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The stepping stones of our past

Before becoming involved with MIFQ, life member Paul Heffernan went from feeling totally lost to finding his voice.

It was a voice that 30 years ago, resonated in a community that was characterised by a severe lack of understanding about schizophrenia and mental illness, and the people who found themselves in its grasp.

“Before I joined MIFQ I couldn’t see a way forward,” said Paul.

“Schizophrenia had ruined everything - I had a good job, a house, block of land and a car, and I lost the lot.”

“I needed support and I needed understanding, and through MIFQ I was inspired that there was life after schizophrenia.”

In the early years, MIFQ operated a social club and through this outlet, Paul really started to reconnect with other people.

The club was established in 1985 as an offshoot of a support group operating at the Southport branch and Paul became its first Treasurer.

Fellow MIFQ member, Clifford Braddon was its first President and other members included Adrian Bowler, Beth Murray, Richard Day, Tony Hodgeson, Bevan Leese, Larry Graham, Clive Roberts and Tony Garth. 

“It was really amazing to finally hear people speaking opening about their illness,” says Paul.

When Clifford Braddon was selected as the Queensland representative to report and consult with the National Consumer Advisory Group on Mental Health (NCAG), Paul Heffernan was named as his deputy, and that was his cue to search for acceptance further afield.

Funded by MIFQ, Clifford and Paul began visiting advocacy groups and rural communities, offering an insight into their illness.

Paul has also given talks to university psychology students, and for Lifeline counsellors, and like most MIFQ members he is unassuming about his efforts.

“Hopefully the talks we did helped people understand that we are just human beings with an illness.”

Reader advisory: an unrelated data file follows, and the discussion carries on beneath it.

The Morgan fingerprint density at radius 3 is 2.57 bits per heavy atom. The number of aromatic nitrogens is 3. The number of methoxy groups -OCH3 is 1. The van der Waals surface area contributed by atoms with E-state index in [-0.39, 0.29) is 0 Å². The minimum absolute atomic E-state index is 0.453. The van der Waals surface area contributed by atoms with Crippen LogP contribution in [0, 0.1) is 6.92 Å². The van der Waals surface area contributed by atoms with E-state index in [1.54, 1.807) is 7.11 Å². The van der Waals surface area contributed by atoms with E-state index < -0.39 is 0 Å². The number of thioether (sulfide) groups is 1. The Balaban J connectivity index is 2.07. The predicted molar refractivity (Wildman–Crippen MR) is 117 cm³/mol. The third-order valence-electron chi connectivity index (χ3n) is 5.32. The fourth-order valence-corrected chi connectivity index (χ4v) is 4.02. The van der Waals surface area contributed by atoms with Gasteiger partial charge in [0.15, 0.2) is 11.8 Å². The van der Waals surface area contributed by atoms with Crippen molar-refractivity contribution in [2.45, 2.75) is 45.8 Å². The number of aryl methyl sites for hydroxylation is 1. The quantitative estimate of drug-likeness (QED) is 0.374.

Paul also took part in a video made by social club members in 1990, called Schizophrenia in Focus.  Larry Graham was the Producer and Paul was the Production Manager.

“We received a $2000 grant to make the video, which featured members talking in a group about their experience,” said Paul.

“We held lots of production meetings, sorting out what questions we were going to ask and how we were going to answer them.”

Copies of the video were sent to hospitals around Queensland.

By 1993, MIFQ had well and truly settled into its permanent home in Arthur Street, Fortitude Valley, but thing were about to change direction.

MIFQ  was given funding to set up a facility at Coorparoo, under the Clubhouse model of rehabilitation – which was already established in the United States.

Paul was on the steering committee, and after lots of work the Clubhouse, called Stepping Stones, opened in September 1994. (It now operates autonomously)

The members and staff of a Clubhouse worked side-by-side to manage all of the operations.

 

“It gave us the opportunity to contribute in significant ways, and meaningful ways and went a long way to help rebuild confidence, self-esteem, social and even work skills,” said Paul.

“It’s very frightening when you become ill - you lose all of your confidence and become socially isolated – but at the social club, and then the Clubhouse, you could meet up with people going through the same thing and it gave you a sense of belonging.”